Trying to please people with different taste buds is a major challenge in a family, even of three. More than once I placed something new on the table. Usually Lisa would ask, “what is it?” I knew that how I answered that question would either entice Lisa into a first bite or make me look for something else for her to eat.
The Children of Israel had something of the same experience without as many options. God provided fast food for their wilderness trek. Manna was the first “what is it?” I’ve been guilty of accusing these travelers of ingratitude. You know, beggars can’t be choosers and all.
And then it hit me like a sand storm. Where have I complained about manna? Where have I been ungrateful for something God calls need-meeting and I call unpleasant. Where have I asked God for sustenance and walked right past what God provided because it didn’t look like what I expected?
The whatisit in my life right now has involved going to a different church every Sunday. I walk into unfamiliar surroundings with the tug-of-war fight of wanting to be recognized but remain anonymous. We’ve spent our lives establishing community. Community is at the heart of Kingdom work. And here we are without it.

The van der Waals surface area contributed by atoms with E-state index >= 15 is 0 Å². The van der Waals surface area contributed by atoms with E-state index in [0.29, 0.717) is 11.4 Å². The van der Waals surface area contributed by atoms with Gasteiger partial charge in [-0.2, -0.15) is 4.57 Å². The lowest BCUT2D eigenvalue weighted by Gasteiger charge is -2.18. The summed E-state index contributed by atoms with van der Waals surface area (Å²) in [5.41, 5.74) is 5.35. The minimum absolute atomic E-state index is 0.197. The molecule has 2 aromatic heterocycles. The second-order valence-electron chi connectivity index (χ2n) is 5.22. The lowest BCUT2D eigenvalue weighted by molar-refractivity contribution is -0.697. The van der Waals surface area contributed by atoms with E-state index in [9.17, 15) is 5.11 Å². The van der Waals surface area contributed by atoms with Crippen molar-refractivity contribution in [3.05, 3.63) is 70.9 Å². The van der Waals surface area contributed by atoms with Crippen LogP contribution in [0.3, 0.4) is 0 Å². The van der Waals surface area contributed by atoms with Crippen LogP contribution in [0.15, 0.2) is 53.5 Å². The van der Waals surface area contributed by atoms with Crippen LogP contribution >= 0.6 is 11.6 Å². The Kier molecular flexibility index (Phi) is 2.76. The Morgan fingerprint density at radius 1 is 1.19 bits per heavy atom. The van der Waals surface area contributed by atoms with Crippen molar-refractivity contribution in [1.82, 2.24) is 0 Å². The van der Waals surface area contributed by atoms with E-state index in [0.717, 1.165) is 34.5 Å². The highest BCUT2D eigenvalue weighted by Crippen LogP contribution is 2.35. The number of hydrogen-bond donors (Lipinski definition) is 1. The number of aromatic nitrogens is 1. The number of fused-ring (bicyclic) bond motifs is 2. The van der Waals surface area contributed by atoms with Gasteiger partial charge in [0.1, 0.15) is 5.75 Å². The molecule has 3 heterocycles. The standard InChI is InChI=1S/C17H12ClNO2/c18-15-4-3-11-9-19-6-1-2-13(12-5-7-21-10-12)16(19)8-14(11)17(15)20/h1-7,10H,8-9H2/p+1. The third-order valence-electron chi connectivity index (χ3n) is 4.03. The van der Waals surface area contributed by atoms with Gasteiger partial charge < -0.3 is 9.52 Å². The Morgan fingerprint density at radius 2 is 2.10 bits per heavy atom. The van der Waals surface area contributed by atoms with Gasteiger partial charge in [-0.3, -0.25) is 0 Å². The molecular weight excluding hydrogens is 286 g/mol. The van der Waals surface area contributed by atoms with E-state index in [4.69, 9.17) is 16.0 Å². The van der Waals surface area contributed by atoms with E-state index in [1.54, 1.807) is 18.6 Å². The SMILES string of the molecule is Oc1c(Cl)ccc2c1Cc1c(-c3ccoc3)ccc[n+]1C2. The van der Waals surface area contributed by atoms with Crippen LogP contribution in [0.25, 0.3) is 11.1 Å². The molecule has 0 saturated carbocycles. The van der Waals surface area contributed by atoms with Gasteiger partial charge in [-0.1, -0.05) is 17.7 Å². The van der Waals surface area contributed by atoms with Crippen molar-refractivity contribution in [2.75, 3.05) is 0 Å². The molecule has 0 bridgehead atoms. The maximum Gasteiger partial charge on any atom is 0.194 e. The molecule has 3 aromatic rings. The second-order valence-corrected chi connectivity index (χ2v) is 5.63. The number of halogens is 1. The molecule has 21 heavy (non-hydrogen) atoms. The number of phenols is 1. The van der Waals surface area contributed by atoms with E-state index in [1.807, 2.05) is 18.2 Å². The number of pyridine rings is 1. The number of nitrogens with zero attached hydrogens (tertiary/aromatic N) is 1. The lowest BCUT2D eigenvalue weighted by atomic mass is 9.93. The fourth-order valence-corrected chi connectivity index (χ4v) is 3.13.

But what if this Sunday to Sunday walk is manna to feed my soul. What if this unwanted routine is God’s daily bread, His gift to be savored. And I complain? Just like the Israelites?
Does He have to force feed me to get me to see His generous provision? I hope not. A slow learner I may be, but I am willing to learn. Somewhere in the middle of the last eight months, I stopped trying to enjoy the experience and started looking for what God had tucked away, like a scavenger hunt. A phrase in an unfamiliar song. A scripture I hadn’t read in ages. Someone’s smile. A creative thought to blog. A spiritual hole God showed me He could fill if I let Him. Manna. God-feast!
Where else have I missed God’s manna because I was expecting His answer to look different?
What if I were to put aside my expectations and just come ready to worship. What if I show up every Sunday, no matter what they sing or how they sing it, no matter who preaches or how, and just expect to hear from God without attaching my preferences to it? What if I return worship to being about God and what He wants from me rather than somehow twisting it to what I want from worship? Would I understand that manna is no longer some whatisit on the spiritual food pyramid? That it is exactly what God provides to meet my real needs?
Maybe I can prevent some wilderness treks in my future if I live to hear . . .
Take. Eat. This is what you need.